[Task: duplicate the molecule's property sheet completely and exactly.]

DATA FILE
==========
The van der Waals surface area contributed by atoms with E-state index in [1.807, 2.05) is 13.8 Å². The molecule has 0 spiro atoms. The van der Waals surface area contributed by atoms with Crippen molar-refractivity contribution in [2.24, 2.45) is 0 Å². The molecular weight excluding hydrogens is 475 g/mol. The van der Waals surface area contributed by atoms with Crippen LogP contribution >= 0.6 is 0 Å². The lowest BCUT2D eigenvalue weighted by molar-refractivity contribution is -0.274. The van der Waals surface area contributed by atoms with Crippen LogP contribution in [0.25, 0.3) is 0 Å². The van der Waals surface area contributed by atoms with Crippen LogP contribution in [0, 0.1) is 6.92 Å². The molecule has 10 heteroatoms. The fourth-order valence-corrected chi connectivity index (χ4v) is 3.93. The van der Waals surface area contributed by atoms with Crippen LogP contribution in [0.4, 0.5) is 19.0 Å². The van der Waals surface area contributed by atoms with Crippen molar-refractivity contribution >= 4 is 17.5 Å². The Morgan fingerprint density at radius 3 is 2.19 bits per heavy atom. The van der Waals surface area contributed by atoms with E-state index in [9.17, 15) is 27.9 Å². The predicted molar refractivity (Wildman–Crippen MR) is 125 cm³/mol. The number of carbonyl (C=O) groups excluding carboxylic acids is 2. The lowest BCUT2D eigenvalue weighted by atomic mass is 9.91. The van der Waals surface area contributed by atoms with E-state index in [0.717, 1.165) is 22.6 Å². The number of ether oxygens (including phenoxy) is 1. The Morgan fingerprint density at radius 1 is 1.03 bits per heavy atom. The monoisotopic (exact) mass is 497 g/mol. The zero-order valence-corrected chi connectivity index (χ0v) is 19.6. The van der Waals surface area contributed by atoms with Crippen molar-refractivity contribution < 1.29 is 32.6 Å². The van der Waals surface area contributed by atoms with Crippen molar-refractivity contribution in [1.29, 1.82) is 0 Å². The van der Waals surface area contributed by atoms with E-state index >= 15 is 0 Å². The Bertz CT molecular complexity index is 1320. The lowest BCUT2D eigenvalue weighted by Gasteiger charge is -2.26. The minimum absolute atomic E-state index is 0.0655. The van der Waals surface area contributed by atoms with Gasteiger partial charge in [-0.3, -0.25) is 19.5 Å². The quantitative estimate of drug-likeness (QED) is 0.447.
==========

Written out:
The van der Waals surface area contributed by atoms with E-state index in [1.807, 2.05) is 13.8 Å². The molecule has 0 spiro atoms. The van der Waals surface area contributed by atoms with Crippen molar-refractivity contribution in [2.24, 2.45) is 0 Å². The molecular weight excluding hydrogens is 475 g/mol. The van der Waals surface area contributed by atoms with Crippen LogP contribution >= 0.6 is 0 Å². The lowest BCUT2D eigenvalue weighted by molar-refractivity contribution is -0.274. The van der Waals surface area contributed by atoms with Crippen LogP contribution in [0.25, 0.3) is 0 Å². The van der Waals surface area contributed by atoms with Crippen LogP contribution in [0, 0.1) is 6.92 Å². The molecule has 10 heteroatoms. The fourth-order valence-corrected chi connectivity index (χ4v) is 3.93. The van der Waals surface area contributed by atoms with Crippen LogP contribution in [0.4, 0.5) is 19.0 Å². The van der Waals surface area contributed by atoms with Crippen molar-refractivity contribution >= 4 is 17.5 Å². The Morgan fingerprint density at radius 3 is 2.19 bits per heavy atom. The van der Waals surface area contributed by atoms with E-state index in [9.17, 15) is 27.9 Å². The predicted molar refractivity (Wildman–Crippen MR) is 125 cm³/mol. The number of carbonyl (C=O) groups excluding carboxylic acids is 2. The lowest BCUT2D eigenvalue weighted by atomic mass is 9.91. The van der Waals surface area contributed by atoms with E-state index in [0.717, 1.165) is 22.6 Å². The number of ether oxygens (including phenoxy) is 1. The Morgan fingerprint density at radius 1 is 1.03 bits per heavy atom. The monoisotopic (exact) mass is 497 g/mol. The zero-order valence-corrected chi connectivity index (χ0v) is 19.6. The van der Waals surface area contributed by atoms with Crippen molar-refractivity contribution < 1.29 is 32.6 Å². The van der Waals surface area contributed by atoms with Crippen molar-refractivity contribution in [1.29, 1.82) is 0 Å². The van der Waals surface area contributed by atoms with E-state index >= 15 is 0 Å². The Bertz CT molecular complexity index is 1320. The lowest BCUT2D eigenvalue weighted by Gasteiger charge is -2.26. The minimum absolute atomic E-state index is 0.0655. The van der Waals surface area contributed by atoms with Gasteiger partial charge in [-0.3, -0.25) is 19.5 Å². The quantitative estimate of drug-likeness (QED) is 0.447.